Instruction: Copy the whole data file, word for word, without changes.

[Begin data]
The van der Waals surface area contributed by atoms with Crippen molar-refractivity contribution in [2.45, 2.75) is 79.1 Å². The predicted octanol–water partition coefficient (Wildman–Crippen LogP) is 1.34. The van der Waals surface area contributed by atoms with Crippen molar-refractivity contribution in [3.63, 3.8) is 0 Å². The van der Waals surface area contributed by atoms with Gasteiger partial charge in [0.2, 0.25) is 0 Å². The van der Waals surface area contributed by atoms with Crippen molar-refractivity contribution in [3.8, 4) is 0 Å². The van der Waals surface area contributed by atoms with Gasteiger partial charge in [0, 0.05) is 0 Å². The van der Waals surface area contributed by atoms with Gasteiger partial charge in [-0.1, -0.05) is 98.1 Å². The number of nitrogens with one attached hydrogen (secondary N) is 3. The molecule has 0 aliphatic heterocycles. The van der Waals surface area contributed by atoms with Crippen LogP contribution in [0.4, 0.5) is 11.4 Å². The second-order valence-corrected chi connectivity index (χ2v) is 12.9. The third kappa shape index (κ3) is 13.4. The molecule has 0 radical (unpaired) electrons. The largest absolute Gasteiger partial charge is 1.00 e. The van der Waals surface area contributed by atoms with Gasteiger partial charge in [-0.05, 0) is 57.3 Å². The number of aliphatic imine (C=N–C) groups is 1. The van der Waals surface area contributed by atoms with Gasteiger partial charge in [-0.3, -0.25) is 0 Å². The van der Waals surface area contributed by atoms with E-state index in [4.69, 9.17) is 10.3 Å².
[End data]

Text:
The van der Waals surface area contributed by atoms with Crippen molar-refractivity contribution in [2.45, 2.75) is 79.1 Å². The predicted octanol–water partition coefficient (Wildman–Crippen LogP) is 1.34. The van der Waals surface area contributed by atoms with Crippen molar-refractivity contribution in [3.63, 3.8) is 0 Å². The van der Waals surface area contributed by atoms with Gasteiger partial charge in [0.2, 0.25) is 0 Å². The van der Waals surface area contributed by atoms with Crippen molar-refractivity contribution in [3.8, 4) is 0 Å². The van der Waals surface area contributed by atoms with Gasteiger partial charge in [0, 0.05) is 0 Å². The van der Waals surface area contributed by atoms with Gasteiger partial charge in [-0.1, -0.05) is 98.1 Å². The number of nitrogens with one attached hydrogen (secondary N) is 3. The molecule has 0 aliphatic heterocycles. The van der Waals surface area contributed by atoms with Crippen LogP contribution in [0.4, 0.5) is 11.4 Å². The second-order valence-corrected chi connectivity index (χ2v) is 12.9. The third kappa shape index (κ3) is 13.4. The molecule has 0 radical (unpaired) electrons. The largest absolute Gasteiger partial charge is 1.00 e. The van der Waals surface area contributed by atoms with Gasteiger partial charge in [-0.05, 0) is 57.3 Å². The number of aliphatic imine (C=N–C) groups is 1. The van der Waals surface area contributed by atoms with Gasteiger partial charge in [-0.3, -0.25) is 0 Å². The van der Waals surface area contributed by atoms with E-state index in [4.69, 9.17) is 10.3 Å².